Image courtesy of Nuestro Stories.
They say the best news is slow in coming — and boy, have we waited for the National Museum of the American Latino!
To sweeten the wait, the Smithsonian announced that it will preview the museum project with its first exhibit, a show featuring such figures as Mexican-American labor leader Cesar Chavez, Puerto Rican baseball star Roberto Clemente and Cuban-American singer Celia Cruz, NBC News reported.
In a press release issued Wednesday, the Smithsonian announced the new exhibition titled "¡Presente! A Latino History of the United States." The curation will highlight key moments and highlight Latinos' historical and cultural legacy in the United States with the help of a companion website that includes selected oral histories, historical biographies, and 3D objects on display in the gallery.
Among the gallery's many interactive displays is "Somos," a video installation directed by Alberto Ferreras that features diverse groups of Latinos and Latinas talking about identity, family histories, and personal experiences.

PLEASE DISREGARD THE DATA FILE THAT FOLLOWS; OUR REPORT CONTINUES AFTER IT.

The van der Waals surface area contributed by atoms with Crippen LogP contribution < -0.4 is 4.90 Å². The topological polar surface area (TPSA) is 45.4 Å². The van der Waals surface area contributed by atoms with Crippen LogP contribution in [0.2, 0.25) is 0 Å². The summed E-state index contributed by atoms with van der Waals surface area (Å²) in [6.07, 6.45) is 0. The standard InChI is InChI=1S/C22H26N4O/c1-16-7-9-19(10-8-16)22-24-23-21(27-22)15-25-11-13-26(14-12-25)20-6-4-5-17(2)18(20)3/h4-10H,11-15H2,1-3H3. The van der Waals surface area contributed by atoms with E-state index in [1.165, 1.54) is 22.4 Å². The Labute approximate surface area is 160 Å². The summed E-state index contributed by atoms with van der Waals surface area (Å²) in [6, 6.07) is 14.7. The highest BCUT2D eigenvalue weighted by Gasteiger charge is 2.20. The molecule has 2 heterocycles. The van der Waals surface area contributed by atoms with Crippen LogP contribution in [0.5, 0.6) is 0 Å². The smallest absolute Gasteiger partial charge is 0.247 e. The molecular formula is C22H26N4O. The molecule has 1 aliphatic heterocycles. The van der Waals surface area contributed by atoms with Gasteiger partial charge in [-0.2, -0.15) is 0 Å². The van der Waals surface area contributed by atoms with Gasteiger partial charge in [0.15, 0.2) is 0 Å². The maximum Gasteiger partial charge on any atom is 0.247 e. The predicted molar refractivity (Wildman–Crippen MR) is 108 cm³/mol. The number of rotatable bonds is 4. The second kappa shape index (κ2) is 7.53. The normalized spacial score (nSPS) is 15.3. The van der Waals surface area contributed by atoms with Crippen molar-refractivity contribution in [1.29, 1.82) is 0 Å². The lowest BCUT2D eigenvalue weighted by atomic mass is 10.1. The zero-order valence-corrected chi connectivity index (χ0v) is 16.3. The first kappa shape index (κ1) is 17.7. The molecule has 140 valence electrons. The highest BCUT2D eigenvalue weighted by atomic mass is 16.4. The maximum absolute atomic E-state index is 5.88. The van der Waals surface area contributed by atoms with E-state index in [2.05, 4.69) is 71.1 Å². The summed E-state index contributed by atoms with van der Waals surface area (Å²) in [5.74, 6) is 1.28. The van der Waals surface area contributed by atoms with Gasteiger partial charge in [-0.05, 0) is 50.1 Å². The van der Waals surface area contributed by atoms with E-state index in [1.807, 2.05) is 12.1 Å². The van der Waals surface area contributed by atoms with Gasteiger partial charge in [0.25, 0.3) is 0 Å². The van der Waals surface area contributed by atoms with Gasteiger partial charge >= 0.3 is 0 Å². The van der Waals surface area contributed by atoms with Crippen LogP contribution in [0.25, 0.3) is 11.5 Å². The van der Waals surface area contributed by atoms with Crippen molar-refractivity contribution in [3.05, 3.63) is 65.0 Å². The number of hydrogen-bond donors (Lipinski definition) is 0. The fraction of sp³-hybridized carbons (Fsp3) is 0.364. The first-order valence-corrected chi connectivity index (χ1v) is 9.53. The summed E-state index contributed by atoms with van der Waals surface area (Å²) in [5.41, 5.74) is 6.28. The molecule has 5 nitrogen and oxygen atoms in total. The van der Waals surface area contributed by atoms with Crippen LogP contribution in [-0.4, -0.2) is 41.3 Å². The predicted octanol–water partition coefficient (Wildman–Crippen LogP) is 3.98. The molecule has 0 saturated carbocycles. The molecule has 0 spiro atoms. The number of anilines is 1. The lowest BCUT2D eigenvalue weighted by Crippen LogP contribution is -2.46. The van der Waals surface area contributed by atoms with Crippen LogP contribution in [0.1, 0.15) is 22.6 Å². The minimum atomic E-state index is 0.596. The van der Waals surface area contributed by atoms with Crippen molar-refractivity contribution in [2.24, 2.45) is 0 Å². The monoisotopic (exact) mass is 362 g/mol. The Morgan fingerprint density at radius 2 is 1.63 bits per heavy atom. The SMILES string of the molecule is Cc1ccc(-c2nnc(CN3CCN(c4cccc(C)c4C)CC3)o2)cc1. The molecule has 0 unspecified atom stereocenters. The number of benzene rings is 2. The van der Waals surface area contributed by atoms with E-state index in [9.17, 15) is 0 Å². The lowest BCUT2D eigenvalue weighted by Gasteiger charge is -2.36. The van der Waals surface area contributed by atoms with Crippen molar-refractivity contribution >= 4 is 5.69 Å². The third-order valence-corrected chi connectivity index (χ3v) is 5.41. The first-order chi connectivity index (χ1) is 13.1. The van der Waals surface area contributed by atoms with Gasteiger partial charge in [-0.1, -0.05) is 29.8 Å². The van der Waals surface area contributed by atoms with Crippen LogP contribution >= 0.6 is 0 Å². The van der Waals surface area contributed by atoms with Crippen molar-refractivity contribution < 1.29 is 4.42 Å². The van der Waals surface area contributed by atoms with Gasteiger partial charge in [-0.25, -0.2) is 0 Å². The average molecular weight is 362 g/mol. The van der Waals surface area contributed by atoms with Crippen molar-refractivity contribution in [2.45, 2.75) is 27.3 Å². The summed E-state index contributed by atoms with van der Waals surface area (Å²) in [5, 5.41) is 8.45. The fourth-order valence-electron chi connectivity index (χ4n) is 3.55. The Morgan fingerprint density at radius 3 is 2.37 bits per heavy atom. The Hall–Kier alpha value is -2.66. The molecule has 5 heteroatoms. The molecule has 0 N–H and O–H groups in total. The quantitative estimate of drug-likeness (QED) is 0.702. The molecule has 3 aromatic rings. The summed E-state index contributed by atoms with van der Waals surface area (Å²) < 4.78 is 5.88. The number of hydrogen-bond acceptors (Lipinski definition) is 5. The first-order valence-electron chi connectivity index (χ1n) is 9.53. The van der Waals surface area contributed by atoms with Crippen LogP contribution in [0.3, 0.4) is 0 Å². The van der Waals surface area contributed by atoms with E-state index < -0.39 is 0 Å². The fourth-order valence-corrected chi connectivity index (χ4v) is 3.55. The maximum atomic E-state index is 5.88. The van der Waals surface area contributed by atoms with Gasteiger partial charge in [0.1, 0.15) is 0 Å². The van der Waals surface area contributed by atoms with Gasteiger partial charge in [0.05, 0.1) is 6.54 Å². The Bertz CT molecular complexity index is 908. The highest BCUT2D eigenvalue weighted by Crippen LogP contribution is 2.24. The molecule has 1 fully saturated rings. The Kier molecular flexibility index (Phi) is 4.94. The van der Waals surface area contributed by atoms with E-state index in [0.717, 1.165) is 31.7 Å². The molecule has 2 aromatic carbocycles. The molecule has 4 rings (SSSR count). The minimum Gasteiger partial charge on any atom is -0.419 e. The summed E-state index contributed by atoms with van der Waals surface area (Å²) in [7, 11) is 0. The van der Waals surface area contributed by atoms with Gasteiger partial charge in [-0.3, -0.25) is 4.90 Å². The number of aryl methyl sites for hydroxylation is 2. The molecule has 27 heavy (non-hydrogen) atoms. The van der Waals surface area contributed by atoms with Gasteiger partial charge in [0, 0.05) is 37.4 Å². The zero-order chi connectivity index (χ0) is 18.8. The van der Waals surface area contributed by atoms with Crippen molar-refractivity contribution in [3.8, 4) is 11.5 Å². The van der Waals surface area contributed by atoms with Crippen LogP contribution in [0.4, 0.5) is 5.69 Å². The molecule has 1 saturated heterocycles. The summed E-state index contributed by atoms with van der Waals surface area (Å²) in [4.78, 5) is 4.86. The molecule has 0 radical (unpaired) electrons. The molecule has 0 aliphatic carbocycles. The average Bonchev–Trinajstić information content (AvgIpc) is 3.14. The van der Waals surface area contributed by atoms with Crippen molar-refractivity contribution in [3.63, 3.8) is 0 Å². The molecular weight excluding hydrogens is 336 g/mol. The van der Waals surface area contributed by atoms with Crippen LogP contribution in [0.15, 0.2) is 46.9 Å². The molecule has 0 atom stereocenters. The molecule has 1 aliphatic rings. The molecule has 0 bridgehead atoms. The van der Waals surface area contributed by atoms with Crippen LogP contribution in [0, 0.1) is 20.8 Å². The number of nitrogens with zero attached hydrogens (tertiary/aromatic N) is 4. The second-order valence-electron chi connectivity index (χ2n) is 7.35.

It also features significant figures such as indigenous freedom fighter Toypurina, Mexican-American civil rights leader Cesar Chavez, Puerto Rican baseball star Roberto Clemente; Guatemalan labor organizer Luisa Moreno; Colombian-American drag queen Jose Sarria; and Cuban-American singer Celia Cruz.
"It was 25 years ago that the Smithsonian founded the Latino Center to increase Latino representation across the Institution, which also helped pave the way for the Latino Museum," Eduardo Díaz, acting deputy director of the National Museum of the American Latino, said in a statement.
"This is a special year for the Molina Family Latino Gallery to open," he added.
Although the official opening of the National Latino Museum could take eight to 12 years, the "¡Presente!" exhibit will give "the public a preview of the museum's potential," Jorge Zamanillo, director of the National Museum of the American Latino, said in a statement.
Similarly, in September, Hispanic Heritage Month, the museum will offer two days of public events to commemorate 25 years of Latinidad.